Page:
The ACORK (Advanced Circulation Obviation Retrofit Kit) is designed to isolate multiple zones in a borehole for independent zone investigation. ACORKs allow subseafloor biosphere studies in the context of their hydrological, chemical, microbiological, and thermal regimes, as well as hydrologic responses to seismic ground motion, tides, and barometric loading. Multiple holes could be used to determine lateral gradients and geological property variations. After the ACORK head and casing are installed, the hole may be deepened with coring or drilling operations. The ACORK casing can be sealed with a bridge plug at the bottom to allow installation and servicing of secondary instrument packages and sensor strings. Remotely operated vehicles (ROVs) or submersibles can retrieve ACORK data and samples for shore-based study. Future ACORK installations may be connected to subsea communication cables for real-time data transmission.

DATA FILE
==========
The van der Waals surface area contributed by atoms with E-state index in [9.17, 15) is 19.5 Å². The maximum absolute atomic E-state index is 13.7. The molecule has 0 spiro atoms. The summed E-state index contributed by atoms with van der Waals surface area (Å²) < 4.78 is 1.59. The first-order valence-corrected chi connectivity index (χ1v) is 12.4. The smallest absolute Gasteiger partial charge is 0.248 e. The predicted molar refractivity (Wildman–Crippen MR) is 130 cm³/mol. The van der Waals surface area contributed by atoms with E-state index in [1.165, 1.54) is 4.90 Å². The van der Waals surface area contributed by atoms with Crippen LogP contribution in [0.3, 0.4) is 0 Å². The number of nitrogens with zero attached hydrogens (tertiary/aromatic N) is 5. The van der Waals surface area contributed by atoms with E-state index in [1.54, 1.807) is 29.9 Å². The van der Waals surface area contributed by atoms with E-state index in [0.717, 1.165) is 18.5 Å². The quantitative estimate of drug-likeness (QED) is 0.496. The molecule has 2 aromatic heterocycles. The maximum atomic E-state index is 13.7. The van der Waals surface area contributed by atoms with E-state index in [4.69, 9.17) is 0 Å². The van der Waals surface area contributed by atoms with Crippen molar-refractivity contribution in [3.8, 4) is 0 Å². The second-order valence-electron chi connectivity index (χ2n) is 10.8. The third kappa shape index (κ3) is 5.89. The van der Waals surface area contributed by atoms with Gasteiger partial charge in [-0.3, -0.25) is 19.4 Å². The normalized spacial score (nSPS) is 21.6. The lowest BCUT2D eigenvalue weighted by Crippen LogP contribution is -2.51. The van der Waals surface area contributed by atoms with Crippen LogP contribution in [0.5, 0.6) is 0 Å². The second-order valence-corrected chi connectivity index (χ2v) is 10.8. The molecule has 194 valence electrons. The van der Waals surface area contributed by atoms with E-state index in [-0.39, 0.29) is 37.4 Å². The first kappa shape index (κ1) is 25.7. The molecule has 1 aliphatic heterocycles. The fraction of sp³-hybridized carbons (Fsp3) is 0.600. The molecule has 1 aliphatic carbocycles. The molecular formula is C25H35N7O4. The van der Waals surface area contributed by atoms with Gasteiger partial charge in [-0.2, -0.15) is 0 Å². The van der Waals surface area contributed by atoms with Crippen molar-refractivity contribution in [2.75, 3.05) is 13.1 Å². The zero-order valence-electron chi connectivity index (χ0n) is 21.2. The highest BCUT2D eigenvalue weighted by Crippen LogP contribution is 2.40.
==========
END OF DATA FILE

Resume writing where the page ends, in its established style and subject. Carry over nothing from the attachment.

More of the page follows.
Core, open-hole logs, or logging-while-drilling (LWD) data are required to identify the individual test zones. A reentry cone and surface casing are drilled or jetted in to stabilize the upper hole and to provide a reentry point. A 17 in. hole is drilled for the ACORK assembly. The ACORK assembly typically consists of 10 in. casing, screened casing joints, tubing to provide a hydraulic connection back to the seafloor, inflatable external casing packers to isolate the test zones, and a multiple valve manifold. A mud motor and underreamer are typically run ahead of the ACORK casing to work through tight spots in the open hole. A bridge plug is set in the bottom of the ACORK casing to seal off the casing and isolate the borehole from sea level hydrostatic effects. A third-party scientific sensor string may be set inside the ACORK casing to acquire additional scientific data.